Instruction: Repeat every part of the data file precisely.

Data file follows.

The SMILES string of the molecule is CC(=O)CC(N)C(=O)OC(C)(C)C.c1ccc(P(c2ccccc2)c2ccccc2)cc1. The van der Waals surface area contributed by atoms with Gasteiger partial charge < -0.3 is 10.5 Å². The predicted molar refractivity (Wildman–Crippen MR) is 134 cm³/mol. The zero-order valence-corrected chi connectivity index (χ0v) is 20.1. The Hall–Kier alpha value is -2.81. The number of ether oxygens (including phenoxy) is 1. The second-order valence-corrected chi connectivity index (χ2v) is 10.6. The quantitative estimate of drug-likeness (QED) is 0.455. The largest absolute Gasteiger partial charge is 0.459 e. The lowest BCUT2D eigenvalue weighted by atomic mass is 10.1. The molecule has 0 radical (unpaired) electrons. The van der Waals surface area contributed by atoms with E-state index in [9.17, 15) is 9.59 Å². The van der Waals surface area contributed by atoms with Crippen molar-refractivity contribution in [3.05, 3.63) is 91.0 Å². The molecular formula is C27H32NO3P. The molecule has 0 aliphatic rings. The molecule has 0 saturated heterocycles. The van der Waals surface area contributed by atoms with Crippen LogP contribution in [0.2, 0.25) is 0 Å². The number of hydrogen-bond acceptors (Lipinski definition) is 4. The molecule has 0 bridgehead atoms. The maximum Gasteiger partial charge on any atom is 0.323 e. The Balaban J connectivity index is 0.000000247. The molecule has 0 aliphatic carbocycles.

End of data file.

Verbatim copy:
The SMILES string of the molecule is CC(=O)CC(N)C(=O)OC(C)(C)C.c1ccc(P(c2ccccc2)c2ccccc2)cc1. The van der Waals surface area contributed by atoms with Gasteiger partial charge < -0.3 is 10.5 Å². The predicted molar refractivity (Wildman–Crippen MR) is 134 cm³/mol. The zero-order valence-corrected chi connectivity index (χ0v) is 20.1. The Hall–Kier alpha value is -2.81. The number of ether oxygens (including phenoxy) is 1. The second-order valence-corrected chi connectivity index (χ2v) is 10.6. The quantitative estimate of drug-likeness (QED) is 0.455. The largest absolute Gasteiger partial charge is 0.459 e. The lowest BCUT2D eigenvalue weighted by atomic mass is 10.1. The molecule has 0 radical (unpaired) electrons. The van der Waals surface area contributed by atoms with E-state index in [9.17, 15) is 9.59 Å². The van der Waals surface area contributed by atoms with Crippen molar-refractivity contribution in [3.05, 3.63) is 91.0 Å². The molecular formula is C27H32NO3P. The molecule has 0 aliphatic rings. The molecule has 0 saturated heterocycles. The van der Waals surface area contributed by atoms with Crippen LogP contribution in [0.2, 0.25) is 0 Å². The number of hydrogen-bond acceptors (Lipinski definition) is 4. The molecule has 0 bridgehead atoms. The maximum Gasteiger partial charge on any atom is 0.323 e. The Balaban J connectivity index is 0.000000247. The molecule has 0 aliphatic carbocycles.